It's been really interesting reading the comments on this thread. I was initially surprised by the people who chose quite slow-moving creatures, like andrsn's turtle and pekka's lobster. When i thought about it of course, it makes sense that freedivers wouldn't want to be rushing about. I haven't got any experience of freediving as such (3 days till my course at HMS Dolphin!:) ) but when I've been snorkelling I really like getting under the water and bombing around as fast as possible. Maybe that'll have to change.

And wow - I really want to swim with seals now!
 

Stephan Whelan

Papa Smurf
Staff member
Admin
Jan 7, 1999
6,803
667
268
42
BryanW,

Have fun at HMS Dolphin (or Blockhouse as it's now called). We've got a Staff Writer called Claudine Sinnett attending the course there, so be sure to say hello to her!
 

pim

freediving maniac
Mar 3, 2002
293
27
118
53
Hey,

I think I'll go for the MANATEE.

They are great creatures to watch. Furthermore I love their peacefulness and trust in everything they encounter. Maybe if we had just a little from them, the world would look a whole lot different.

They maybe aren't the most beautiful animals to watch (altought who I'm I to jugde that), but in spirit and character they are unbeatable. Sadly they have a hard price to pay and there numbers still are declining.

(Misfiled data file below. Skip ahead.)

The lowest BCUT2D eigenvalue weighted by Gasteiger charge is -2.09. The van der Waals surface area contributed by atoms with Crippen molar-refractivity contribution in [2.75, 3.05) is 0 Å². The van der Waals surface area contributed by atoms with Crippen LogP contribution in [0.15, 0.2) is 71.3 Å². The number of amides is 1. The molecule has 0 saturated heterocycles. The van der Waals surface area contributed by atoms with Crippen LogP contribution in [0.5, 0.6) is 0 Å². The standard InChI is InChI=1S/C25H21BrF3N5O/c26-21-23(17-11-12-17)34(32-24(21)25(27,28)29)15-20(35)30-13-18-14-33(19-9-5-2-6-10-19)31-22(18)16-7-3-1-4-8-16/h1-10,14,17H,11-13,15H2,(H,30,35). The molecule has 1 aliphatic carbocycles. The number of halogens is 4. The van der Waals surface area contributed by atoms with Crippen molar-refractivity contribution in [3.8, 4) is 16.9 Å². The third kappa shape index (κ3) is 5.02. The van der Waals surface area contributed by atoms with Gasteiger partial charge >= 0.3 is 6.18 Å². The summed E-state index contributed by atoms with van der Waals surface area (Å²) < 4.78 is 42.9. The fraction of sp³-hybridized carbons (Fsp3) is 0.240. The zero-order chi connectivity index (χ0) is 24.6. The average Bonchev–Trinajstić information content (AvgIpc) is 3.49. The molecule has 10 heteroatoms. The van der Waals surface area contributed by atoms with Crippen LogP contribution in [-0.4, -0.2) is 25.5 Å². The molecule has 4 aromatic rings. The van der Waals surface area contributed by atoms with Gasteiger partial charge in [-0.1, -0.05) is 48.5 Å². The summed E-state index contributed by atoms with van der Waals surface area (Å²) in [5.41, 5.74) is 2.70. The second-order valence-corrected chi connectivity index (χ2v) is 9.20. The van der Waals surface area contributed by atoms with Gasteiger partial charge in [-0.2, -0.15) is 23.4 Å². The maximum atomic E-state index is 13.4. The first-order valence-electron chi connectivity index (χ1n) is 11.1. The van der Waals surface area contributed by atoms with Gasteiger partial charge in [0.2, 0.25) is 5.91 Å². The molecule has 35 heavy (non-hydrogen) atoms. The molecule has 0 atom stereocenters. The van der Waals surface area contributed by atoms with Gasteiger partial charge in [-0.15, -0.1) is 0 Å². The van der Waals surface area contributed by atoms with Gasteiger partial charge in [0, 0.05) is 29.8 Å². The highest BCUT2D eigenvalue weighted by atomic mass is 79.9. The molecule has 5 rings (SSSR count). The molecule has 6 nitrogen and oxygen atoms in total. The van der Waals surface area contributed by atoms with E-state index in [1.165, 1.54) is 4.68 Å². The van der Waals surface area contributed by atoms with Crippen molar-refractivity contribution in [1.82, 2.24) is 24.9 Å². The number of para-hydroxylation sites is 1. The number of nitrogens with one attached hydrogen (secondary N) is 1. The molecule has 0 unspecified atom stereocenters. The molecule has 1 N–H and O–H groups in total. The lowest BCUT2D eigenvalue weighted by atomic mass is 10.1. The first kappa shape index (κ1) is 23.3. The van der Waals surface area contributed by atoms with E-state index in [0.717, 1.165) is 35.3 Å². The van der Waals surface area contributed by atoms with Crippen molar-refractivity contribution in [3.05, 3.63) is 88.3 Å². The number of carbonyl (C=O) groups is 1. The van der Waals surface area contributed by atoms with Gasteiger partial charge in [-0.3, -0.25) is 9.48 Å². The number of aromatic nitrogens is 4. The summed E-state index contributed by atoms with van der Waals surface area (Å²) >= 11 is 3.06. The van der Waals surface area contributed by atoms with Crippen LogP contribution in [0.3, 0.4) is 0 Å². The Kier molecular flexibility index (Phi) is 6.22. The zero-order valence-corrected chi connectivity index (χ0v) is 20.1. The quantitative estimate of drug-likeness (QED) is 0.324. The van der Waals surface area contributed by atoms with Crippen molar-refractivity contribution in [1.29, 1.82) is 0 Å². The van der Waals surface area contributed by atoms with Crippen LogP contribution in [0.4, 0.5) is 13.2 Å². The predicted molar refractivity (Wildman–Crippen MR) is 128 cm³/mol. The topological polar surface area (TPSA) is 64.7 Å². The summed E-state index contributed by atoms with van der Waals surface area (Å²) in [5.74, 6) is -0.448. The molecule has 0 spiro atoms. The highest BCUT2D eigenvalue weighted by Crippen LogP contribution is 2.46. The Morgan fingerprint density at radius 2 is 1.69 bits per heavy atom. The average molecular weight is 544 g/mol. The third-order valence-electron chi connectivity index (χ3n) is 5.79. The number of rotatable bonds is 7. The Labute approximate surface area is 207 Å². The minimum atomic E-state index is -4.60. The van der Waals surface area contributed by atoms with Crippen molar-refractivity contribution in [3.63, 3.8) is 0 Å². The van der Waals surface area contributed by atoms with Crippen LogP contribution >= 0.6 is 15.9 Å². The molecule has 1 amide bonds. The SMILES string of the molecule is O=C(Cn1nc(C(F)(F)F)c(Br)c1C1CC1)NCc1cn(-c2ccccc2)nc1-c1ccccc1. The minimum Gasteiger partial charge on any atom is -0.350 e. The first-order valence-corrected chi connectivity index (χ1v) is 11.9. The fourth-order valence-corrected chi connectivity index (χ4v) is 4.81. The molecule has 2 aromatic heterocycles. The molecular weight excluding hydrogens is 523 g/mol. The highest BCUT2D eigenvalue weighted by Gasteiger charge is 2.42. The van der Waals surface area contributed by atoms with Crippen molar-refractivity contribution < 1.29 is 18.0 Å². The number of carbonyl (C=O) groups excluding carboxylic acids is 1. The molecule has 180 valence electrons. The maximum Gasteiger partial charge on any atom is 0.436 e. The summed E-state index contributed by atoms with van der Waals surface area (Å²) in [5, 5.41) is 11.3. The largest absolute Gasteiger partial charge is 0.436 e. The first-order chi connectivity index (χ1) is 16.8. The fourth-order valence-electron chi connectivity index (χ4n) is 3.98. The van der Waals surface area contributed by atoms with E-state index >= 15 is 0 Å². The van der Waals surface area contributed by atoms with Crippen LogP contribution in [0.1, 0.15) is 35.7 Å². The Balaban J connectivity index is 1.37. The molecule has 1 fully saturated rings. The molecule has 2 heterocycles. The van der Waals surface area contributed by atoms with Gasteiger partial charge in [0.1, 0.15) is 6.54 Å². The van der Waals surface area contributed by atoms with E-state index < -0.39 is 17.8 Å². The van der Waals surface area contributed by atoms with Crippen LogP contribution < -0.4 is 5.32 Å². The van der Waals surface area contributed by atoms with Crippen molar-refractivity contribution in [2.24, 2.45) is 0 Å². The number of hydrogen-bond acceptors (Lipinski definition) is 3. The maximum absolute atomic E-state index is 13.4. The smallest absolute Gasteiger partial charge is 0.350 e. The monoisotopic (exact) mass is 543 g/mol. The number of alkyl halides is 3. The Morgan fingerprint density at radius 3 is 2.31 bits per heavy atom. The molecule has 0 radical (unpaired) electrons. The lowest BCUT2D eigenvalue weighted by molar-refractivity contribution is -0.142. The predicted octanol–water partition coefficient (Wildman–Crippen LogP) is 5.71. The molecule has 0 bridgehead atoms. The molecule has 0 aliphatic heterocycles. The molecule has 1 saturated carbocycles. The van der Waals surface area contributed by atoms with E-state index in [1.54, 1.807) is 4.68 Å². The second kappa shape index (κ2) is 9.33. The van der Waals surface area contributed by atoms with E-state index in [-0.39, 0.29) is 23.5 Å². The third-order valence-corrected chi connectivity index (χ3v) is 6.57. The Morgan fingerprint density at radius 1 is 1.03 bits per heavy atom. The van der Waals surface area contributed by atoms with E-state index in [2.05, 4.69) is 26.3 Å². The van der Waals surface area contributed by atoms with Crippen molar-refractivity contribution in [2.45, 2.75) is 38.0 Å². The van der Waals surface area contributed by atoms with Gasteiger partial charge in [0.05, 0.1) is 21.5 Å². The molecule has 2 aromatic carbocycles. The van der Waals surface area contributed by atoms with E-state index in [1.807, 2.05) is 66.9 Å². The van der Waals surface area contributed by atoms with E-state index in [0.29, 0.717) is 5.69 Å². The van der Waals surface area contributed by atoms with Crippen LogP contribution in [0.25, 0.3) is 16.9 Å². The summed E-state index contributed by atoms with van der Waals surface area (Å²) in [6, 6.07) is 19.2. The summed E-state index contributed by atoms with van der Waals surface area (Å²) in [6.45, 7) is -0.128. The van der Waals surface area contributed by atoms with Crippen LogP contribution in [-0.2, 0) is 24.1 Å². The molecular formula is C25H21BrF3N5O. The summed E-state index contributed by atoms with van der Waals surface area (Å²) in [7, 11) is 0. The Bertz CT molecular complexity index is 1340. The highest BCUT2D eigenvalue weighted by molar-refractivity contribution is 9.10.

I always loved to watch them, but after reading Kazuaki "KAZ" Ichikawa's book "Manatees in Crystal river" I'm totally hooked. If you have the chance to see this book you will know what I mean.


Greetings and keep breathing,

Mad Pim :duh

ps If you like info on the book, you can contact me.
 
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Fred S.

New Member
Sep 22, 2001
97
19
0
56
I'll just stay human if you don't mind. The risk of being killed by all those eager spearfishermen is to high for me :cool:

Fred S.
 

pim

freediving maniac
Mar 3, 2002
293
27
118
53
Hey Fred,


I'll still go for the MANATEE, then I hope I will be safe for sprearfishers. If only those damned motorboats .........

Greetings Mad Pim :duh
 
Last edited:

Lynn

monomaniac
Sep 5, 2001
62
8
0
any objection to mythical creatures ?

I'd be a mermaid and have the best of both worlds.

(xcept for the long hair; I don't feel like combing my hair all day long.) No objection to sitting on a rock all day and watch the sea. Flap my tail and wave to depth-drunk divers.

:eek:

Lynn
 

laminar

Well-Known Member
Aug 13, 2001
1,129
206
168
Mermaids...

Lynn, do you frequent the waters of British Columbia? I think I've seen you around.

I'm a Laminar--and there's nothing weak or new-age about it.

This mythical creature seeks the smooth path, the underbelly of waves, the shadows where fish sleep. It flicks its tail once and is gone.

The Laminar answers to the call of mermaids and gives scuba divers fodder for their "rapture of the deep" stories.

It lives from the ocean, enjoys the salt for added flavour.

It has remained hidden all winter, but soon it will return....

pete